Originally created by Venetian construction workers as a low cost flooring material, the workers used marble chips from slab marble processing to create Terrazzo. The workers would usually set them in clay to surface the patios around their living quarters. Consisting originally of marble chips, clay, and goat milk (as the sealer), production of Terrazzo became much easier after the 1920s and the introduction of electric industrial grinders and other power equipment.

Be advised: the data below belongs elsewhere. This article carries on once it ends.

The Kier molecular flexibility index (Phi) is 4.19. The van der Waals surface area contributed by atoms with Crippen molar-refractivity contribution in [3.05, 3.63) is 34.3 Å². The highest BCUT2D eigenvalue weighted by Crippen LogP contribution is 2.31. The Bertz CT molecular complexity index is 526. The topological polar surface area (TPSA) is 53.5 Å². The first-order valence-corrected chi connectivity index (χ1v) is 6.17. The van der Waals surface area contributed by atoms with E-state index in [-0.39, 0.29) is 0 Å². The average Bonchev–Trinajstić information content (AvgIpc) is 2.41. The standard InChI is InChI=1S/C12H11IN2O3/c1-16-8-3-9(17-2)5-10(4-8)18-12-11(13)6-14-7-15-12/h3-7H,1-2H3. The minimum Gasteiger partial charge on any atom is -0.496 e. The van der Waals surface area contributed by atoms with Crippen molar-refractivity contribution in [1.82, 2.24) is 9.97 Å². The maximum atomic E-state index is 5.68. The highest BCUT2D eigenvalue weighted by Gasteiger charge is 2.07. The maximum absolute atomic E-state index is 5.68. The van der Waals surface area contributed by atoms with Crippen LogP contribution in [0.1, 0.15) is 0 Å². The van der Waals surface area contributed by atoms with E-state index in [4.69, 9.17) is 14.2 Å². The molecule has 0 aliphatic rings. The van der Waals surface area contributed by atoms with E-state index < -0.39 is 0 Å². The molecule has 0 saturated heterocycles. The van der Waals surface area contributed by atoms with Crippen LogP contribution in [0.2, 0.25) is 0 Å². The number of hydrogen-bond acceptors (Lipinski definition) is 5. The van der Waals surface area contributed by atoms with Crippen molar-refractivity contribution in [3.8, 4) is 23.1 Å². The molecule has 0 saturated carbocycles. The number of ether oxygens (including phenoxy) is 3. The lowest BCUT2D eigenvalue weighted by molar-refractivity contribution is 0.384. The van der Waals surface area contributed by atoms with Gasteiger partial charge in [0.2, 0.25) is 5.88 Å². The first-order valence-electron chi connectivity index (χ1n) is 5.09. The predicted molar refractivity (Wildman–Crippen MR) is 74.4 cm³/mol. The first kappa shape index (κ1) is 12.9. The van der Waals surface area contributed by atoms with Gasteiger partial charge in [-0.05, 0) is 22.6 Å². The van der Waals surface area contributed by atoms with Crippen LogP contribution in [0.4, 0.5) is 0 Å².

Terrazzo, is one of the original recycled products. Today terrazzo flooring continues to provide the ultimate in durability and low maintenance, typically lasting the life of the building. The combination of beauty, durability, and low maintenance has led to a renaissance in the use of terrazzo over the past decade. The demand for terrazzo is increasing in many markets, from performance driven institutions such as schools, airports, and hospitals; to the designer driven markets of retail and commercial buildings. Terrazzo is the ultimate choice when evaluating finishes on a life cycle basis. In recent years the construction industry has begun to focus on the environmental impact of many construction materials. The evaluation of products in the “green movement” encompasses many elements, which must be weighed on a scale of relative importance. These elements include the longevity of the material, the composition, maintenance, recycled content, embodied energy, and the “cradle-to-grave” environmental impact.